Review: Grotty (Bunker Theatre)

A painfully funny look at the underbelly of lesbian life from writer and performer Izzy Tennyson

Rebekah Hinds, Izzy Tennyson and Anita-Joy UwaJeh in Grotty
Rebekah Hinds, Izzy Tennyson and Anita-Joy UwaJeh in Grotty
© The Other Richard

Izzy Tennyson who both writes and stars in this grimly funny, painfully honest look at the underbelly of lesbian life in the capital includes stand-up comedy and poetry in her skill set, and it shows. Eye-wateringly explicit at times, the writing has a terse beauty and brutal humour that shocks, amuses and ultimately proves unexpectedly affecting. It also sounds extraordinarily accurate, and is acted flawlessly in Hannah Hauer-King's intense, stylish production.

Tennyson plays geeky, gawky, nervy, 20-something Rigby, never fully comfortable in her own skin, taunted and treated like a commodity by older, wealthier women. It's a remarkable portrait of a restless, troubled soul looking to make a connection but caught up in trivial fripperies like how many Twitter followers a potential partner has, or how nice their flat is. She is also infinitely more intelligent, manipulative even, than the other women give her credit for. Her face goes from almost grotesque animation to dead-eyed stare in the blink of an eye: she is simultaneously lovable and unnerving. The extended riffs where Rigby directly addresses the audience are raw and funny, although I wish Tennyson would slow down just a tad as a couple of comic gems get lost in the manic delivery. Nonetheless it is an astonishing, occasionally wince-making performance.

Apart from a moving turn by Clare Gollop as Rigby's sickly, uncomprehending mother, all the other actresses play dual roles, and they are all superb. Rebecca Hinds is hilarious as über-confident media boss Toad, cheerfully conceding that she would probably have bullied Rigby if they'd been at school together, and is just as much fun as cute Kate, a touchingly solicitous straight mate who can't understand why Rigby can't just find a "normal" woman.

"Normal" is probably the last word most people would use to describe the alarming, messed-up Witch ("I never bottom" she says before going on to recite a mind-boggling litany of sexual kinks and perversions that she IS into) who Rigby has an extended dalliance with. Grace Chilton plays her with a riveting coolness and detachment that cracks open just once, in a devastating anecdote that goes some way to explaining her behaviour. Chilton brilliantly transforms into affectionate, drug-fogged bi-sexual Elliot, the only character to show any warmth to our dislocated heroine. Anita Joy-Uwajeh is laugh-out-loud funny as a frenemy whose take-down analysis of the different kinds of gay women who operate on the scene provoked gasps of horrified recognition from the crowd I saw the play with.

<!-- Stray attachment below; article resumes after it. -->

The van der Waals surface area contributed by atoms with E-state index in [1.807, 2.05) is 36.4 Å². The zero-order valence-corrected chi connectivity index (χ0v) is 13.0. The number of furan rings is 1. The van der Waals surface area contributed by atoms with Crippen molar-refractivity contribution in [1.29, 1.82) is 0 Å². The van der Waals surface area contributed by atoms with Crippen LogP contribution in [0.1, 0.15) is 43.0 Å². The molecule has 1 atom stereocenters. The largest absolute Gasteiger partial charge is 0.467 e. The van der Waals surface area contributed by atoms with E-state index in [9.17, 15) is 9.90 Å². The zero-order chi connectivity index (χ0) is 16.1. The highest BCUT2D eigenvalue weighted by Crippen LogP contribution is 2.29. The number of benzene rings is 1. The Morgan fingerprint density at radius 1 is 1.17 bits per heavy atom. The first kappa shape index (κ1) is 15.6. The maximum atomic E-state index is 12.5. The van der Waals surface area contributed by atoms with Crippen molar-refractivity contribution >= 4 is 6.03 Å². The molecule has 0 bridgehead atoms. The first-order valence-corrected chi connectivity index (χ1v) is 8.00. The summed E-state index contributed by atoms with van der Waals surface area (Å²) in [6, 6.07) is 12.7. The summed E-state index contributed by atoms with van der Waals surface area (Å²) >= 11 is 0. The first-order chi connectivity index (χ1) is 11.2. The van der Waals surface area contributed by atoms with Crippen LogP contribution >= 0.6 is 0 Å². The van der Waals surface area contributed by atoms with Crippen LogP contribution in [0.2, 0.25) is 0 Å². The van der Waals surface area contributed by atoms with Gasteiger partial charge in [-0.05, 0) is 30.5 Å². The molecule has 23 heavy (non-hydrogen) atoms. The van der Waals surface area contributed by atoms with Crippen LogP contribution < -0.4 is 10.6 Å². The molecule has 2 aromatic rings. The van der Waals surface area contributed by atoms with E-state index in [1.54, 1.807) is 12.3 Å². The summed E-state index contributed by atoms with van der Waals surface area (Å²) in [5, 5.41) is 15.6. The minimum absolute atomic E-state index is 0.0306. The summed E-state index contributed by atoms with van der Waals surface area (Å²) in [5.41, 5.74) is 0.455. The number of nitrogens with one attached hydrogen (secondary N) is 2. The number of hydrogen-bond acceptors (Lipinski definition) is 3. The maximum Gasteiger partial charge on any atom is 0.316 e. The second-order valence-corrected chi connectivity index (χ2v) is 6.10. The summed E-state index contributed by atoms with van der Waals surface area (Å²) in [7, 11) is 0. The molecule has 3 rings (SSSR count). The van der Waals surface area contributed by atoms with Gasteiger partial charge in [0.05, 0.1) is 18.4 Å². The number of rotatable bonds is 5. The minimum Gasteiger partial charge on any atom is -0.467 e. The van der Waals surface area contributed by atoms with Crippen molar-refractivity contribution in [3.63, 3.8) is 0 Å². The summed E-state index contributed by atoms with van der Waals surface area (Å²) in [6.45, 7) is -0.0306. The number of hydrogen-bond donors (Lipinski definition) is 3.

Anna Reid's neat all-black set is starkly and effectively lit by Zoe Spurr and there is an edgy soundscore by Alexandra Faye Braithwaite. This unremittingly bleak, cynical depiction of urban lesbian life would be pretty unbearable without the leavening of humour, and there is plenty of that, even if much of it is squirm-inducing. One of the club nights Rigby attends is charmingly named the Clam Jam; "can you imagine being straight and going to a night called the Cock And Hole?" she wryly observes. There is also a bracing inventiveness to the play's construction that constantly holds the attention.

It is refreshing to see a show where the entire creative and production team is female, but when the writing, acting and production are this good, this truly is theatre for everybody, except perhaps those who are easily shocked. For all the laughter and the final optimistic note, the lasting impression left by gritty Grotty is of a haunting portrait of lonely, damaged people uncertain how to reach out. It's very impressive.